New approaches have emerged anchored in zero trust network access (ZTNA), a framework based on the notion that no user or device is inherently trustworthy. Instead, access policies are built on the principle of least privilege, based on identity and context, such as device, location, application, and content.

ZTNA connects users directly to applications on a one-to-one basis, never to the network, eliminating lateral movement. This lets you achieve segmentation in a fundamentally different and more effective way that is impossible with legacy VPNs and firewalls.

 

Advantages of ZTNA Over Traditional Segmentation

Compared to traditional segmentation, ZTNA:

  • Provides adaptive, identity-aware, precision access without network access. It eliminates implicit trust, replacing it with explicit identity-based trust.
  • Requires no network connection, so your internal applications (IP addresses) are never exposed to the internet, reducing your attack surface and risk.
  • Provides user-to-app-level segmentation through granular access policies enforced in the cloud, rather than requiring you to configure access policies and firewall rules.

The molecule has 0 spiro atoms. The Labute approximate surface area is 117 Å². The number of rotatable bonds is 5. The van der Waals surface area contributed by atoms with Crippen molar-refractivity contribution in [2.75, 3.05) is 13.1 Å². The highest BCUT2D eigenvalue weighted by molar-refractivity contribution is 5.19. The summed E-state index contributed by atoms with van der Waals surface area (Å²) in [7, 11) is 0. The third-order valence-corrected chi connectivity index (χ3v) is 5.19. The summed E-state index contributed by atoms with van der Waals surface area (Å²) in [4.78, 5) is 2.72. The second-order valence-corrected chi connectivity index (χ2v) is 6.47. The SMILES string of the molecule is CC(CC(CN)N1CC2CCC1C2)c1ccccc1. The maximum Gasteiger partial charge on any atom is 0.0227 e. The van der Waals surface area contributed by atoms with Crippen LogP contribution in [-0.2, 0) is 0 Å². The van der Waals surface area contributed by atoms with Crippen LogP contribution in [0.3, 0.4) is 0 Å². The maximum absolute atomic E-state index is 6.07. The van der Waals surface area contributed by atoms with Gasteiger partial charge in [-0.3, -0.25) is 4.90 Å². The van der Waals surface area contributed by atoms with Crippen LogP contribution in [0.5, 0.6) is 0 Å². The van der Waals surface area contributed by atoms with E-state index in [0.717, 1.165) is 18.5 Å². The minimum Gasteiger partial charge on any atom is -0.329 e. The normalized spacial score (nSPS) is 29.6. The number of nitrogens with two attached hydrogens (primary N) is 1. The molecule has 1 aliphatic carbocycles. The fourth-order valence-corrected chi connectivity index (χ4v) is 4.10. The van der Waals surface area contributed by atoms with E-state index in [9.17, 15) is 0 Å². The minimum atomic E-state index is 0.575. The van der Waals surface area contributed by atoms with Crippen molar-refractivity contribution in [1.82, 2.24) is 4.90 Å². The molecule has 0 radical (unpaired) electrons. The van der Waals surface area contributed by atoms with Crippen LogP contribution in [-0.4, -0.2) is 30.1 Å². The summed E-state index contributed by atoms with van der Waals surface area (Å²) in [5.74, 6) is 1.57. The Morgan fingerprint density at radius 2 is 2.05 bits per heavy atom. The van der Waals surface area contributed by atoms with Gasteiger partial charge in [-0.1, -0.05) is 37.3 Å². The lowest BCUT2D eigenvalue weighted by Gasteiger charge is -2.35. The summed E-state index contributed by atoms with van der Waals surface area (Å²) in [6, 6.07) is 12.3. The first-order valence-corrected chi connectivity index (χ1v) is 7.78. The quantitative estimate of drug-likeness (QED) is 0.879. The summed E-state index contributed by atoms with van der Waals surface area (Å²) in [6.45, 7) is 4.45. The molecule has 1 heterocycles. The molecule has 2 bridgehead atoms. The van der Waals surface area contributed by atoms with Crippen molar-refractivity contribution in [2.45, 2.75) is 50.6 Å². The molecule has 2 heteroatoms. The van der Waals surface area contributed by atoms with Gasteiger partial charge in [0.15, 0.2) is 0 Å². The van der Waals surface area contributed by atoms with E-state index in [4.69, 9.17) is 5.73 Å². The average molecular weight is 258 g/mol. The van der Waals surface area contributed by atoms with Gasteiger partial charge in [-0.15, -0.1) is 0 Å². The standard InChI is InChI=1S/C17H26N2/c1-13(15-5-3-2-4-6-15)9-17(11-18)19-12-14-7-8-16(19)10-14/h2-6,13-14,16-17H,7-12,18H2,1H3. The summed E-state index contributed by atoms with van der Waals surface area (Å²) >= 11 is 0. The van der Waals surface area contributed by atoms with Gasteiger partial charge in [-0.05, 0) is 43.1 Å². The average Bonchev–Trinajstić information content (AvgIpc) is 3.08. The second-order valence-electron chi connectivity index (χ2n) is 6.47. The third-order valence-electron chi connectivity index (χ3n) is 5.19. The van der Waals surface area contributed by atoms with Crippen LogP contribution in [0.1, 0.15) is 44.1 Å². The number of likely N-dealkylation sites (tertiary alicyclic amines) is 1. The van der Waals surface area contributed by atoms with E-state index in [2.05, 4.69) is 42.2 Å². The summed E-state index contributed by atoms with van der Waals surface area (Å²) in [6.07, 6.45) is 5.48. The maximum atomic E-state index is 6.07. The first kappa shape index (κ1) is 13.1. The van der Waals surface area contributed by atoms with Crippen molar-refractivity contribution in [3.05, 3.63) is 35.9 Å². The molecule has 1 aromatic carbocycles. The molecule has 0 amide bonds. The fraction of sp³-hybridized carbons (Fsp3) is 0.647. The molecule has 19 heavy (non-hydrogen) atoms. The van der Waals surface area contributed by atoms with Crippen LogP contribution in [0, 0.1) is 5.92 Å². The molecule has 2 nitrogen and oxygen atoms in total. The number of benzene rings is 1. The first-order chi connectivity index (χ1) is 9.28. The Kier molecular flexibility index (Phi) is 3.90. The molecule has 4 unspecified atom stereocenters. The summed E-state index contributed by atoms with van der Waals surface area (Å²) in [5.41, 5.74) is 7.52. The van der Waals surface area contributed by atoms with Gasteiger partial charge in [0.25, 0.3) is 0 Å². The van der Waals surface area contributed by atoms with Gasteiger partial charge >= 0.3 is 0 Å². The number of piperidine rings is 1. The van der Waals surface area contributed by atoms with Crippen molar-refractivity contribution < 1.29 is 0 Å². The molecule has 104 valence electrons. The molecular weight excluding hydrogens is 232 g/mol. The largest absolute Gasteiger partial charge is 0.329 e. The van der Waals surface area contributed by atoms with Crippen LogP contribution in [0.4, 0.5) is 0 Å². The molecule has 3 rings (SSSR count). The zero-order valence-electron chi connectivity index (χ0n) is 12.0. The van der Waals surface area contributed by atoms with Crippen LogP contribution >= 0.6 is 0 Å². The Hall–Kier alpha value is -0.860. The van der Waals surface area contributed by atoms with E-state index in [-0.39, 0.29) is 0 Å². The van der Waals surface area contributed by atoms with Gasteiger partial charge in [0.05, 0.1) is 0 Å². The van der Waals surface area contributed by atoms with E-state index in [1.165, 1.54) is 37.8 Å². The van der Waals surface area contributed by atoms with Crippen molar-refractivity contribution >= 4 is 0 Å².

• Improves flexibility, agility, and scalability while reducing the need for internal firewalls. ZTNA can be delivered as a cloud service or as managed software on-premises.
  • Enables secure application access for unmanaged devices and external partners while keeping users off the network, minimizing the risk of malware proliferation.

 

Zscaler and Network Segmentation

Zscaler Private Access™ is the world’s most deployed ZTNA platform. Applying the principles of least privilege, it gives your users secure, direct connectivity to your private applications without placing them on your network.

Whether you’re in the planning stage or running a traditional segmentation model that’s showing its age, we can help you achieve mature segmentation with ZTNA. Here’s how to get started:

  1. Replace your VPNs and firewalls with Zscaler Private Access to reduce your attack surface and eliminate lateral movement with user-to-app segmentation.

  2. Implement app-to-app segmentation to bring ZTNA to your cloud workloads and applications in hybrid and multicloud environments (between clouds).

  3. Finally, implement process-to-process/identity-based microsegmentation for communication within a cloud (east-west).

Ready to find out more? Visit our Zscaler Private Access page.

Gartner Market Guide for Zero Trust Network Access 2022

Read the guide

The Network Architect’s Guide to Zero Trust Network Access

Read the white paper

Bring the Power of ZTNA On-Premises

Learn more

Network Segmentation: Issues and Opportunities to Look Beyond

Read the blog

ZTNA Technologies: What They Are and How to Choose

Read the blog